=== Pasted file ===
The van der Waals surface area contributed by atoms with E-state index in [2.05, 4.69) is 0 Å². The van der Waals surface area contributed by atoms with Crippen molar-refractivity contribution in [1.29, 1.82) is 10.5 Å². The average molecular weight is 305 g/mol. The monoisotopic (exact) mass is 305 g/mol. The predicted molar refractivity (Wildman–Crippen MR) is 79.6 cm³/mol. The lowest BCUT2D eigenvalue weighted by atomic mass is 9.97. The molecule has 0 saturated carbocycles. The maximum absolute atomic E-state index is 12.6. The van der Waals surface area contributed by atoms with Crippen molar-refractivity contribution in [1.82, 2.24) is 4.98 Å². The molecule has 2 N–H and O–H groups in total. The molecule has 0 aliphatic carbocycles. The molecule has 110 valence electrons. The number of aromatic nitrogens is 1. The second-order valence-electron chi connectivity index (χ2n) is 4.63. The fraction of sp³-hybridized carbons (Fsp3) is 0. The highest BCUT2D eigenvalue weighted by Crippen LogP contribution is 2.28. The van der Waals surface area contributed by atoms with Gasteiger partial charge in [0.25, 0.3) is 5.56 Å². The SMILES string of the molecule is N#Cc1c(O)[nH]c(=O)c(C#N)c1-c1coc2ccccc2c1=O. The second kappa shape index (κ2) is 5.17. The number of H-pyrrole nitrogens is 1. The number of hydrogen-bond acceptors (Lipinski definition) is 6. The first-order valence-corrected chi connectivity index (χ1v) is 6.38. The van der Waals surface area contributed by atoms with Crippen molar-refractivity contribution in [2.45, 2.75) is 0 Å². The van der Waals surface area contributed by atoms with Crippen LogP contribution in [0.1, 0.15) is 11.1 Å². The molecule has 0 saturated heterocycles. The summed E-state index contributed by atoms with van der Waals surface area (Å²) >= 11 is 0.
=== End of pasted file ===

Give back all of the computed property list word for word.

The van der Waals surface area contributed by atoms with E-state index in [2.05, 4.69) is 0 Å². The van der Waals surface area contributed by atoms with Crippen molar-refractivity contribution in [1.29, 1.82) is 10.5 Å². The average molecular weight is 305 g/mol. The monoisotopic (exact) mass is 305 g/mol. The predicted molar refractivity (Wildman–Crippen MR) is 79.6 cm³/mol. The lowest BCUT2D eigenvalue weighted by atomic mass is 9.97. The molecule has 0 saturated carbocycles. The maximum absolute atomic E-state index is 12.6. The van der Waals surface area contributed by atoms with Crippen molar-refractivity contribution in [1.82, 2.24) is 4.98 Å². The molecule has 2 N–H and O–H groups in total. The molecule has 0 aliphatic carbocycles. The molecule has 110 valence electrons. The number of aromatic nitrogens is 1. The second-order valence-electron chi connectivity index (χ2n) is 4.63. The fraction of sp³-hybridized carbons (Fsp3) is 0. The highest BCUT2D eigenvalue weighted by Crippen LogP contribution is 2.28. The van der Waals surface area contributed by atoms with Gasteiger partial charge in [0.25, 0.3) is 5.56 Å². The SMILES string of the molecule is N#Cc1c(O)[nH]c(=O)c(C#N)c1-c1coc2ccccc2c1=O. The second kappa shape index (κ2) is 5.17. The number of H-pyrrole nitrogens is 1. The number of hydrogen-bond acceptors (Lipinski definition) is 6. The first-order valence-corrected chi connectivity index (χ1v) is 6.38. The van der Waals surface area contributed by atoms with Crippen molar-refractivity contribution in [2.45, 2.75) is 0 Å². The van der Waals surface area contributed by atoms with Crippen LogP contribution in [0.1, 0.15) is 11.1 Å². The molecule has 0 saturated heterocycles. The summed E-state index contributed by atoms with van der Waals surface area (Å²) >= 11 is 0.